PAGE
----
Historical and biographical dimensions of resilience in Greece during the socioeconomic crisis

Georgia Petraki

Panteion, Greece

The research program RESCuE was designed to analyze by making research into urban and rural areas, how households were affected by the economic crisis in 8 European countries and Turkey, how the households manage to face and to cope in the adversity of the crisis. In this paper we will present the longitudinal and biographical aspects of household resilience in Greece based on interviews taken between Septembre-2014 and February 2015 in two places (one urban and one rural).

Therefore this paper will develop insights into the longitudinal and biographical structures and processes of resilience development in families and households in Greece, by focusing on trajectories of adaptation, coping and resistance over time, and by examining how household resilience to the crisis varies according to family life stage and generational relations . It will examine similarities and differences in everyday patterns of resilience across family life transitions and stages, in different socioeconomic and institutional contexts, across the case study countries and regions. This work is very based on Elder (1994) classic article, which elucidated four central themes at the heart of the llife course perspective, namely: (1) lives and historical times; (2) the timing of lives; (3) linked lives; (4) agency. These four analytical pillars also formed the basis for the national reports from each country .

Patterns of Resilience during Socioeconomic Crises among Households in Europe Site:

Unemployed experiences of citizens in Europe in times of crisis

Despoina Papadopoulou, Iakovos Pelekanos

Panteion University of Social and Political Sciences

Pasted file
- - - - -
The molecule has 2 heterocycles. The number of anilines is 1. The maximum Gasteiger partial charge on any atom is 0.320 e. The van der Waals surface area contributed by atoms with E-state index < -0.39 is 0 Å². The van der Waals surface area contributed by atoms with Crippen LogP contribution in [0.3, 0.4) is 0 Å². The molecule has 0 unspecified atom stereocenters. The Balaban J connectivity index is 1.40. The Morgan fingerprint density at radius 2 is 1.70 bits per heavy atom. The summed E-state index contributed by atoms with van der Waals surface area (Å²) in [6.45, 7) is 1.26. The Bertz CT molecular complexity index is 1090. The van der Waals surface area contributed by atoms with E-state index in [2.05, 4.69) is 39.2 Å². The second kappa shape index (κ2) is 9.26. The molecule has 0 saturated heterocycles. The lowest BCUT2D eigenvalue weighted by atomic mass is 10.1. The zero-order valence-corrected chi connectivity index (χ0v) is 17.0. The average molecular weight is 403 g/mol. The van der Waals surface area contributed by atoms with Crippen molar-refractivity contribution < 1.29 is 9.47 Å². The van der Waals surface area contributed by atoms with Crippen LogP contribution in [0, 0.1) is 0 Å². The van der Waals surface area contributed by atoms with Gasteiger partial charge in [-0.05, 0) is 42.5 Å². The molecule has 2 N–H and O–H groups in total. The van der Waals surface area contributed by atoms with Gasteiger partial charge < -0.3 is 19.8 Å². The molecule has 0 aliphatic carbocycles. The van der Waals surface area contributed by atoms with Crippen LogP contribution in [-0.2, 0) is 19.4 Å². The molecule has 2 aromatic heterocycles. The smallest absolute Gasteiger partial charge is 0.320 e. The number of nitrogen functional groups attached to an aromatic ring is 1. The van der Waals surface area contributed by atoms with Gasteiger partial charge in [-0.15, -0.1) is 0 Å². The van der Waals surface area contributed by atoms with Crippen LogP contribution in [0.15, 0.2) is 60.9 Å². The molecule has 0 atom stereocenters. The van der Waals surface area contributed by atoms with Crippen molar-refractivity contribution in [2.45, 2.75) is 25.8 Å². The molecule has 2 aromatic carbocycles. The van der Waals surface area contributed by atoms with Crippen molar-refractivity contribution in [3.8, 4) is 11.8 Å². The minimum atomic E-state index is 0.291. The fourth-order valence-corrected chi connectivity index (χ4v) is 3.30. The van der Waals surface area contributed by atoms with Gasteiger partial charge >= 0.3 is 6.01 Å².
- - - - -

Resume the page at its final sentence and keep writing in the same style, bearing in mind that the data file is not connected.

In 2013, during the financial crisis, a European research was conducted among 7 European countries (France, Germany, Greece, Ireland, Portugal, Romania and Spain), which was financed and prepared by the European Commission. The study was named “Facing the crisis. The coping strategies of unemployed people in Europe”.

Some of the crucial questions that this study sought to answer were the following: Which survival policies are adopted by the long-term unemployed in the European Union, in times of economic crisis? Do unemployed Germans or French share the same feelings with the unemployed Greeks, Spanish or Portuguese? Do all countries activate the same confrontation strategies against the crisis and the long-term unemployment? Focusing on the Greek case, what conclusions can we draw?

Are institutions, such as the formal organizations for job seeking, or the family, activated in the same way in the different countries, in order to confront long-term unemployment?

What about the rupture (break-in) of the organic participative bond (one type of social bond), because of an inability to access labour - is it dealt and experienced in the same way in all European countries?

The main purpose of the study was to demonstrate the divergent ways and mechanisms with which poverty, social exclusion and long-term unemployment are confronted in the context of economic crisis.

The data for our analysis in this study have been extracted from a survey consisting of seven qualitative studies based on in-depth interviews.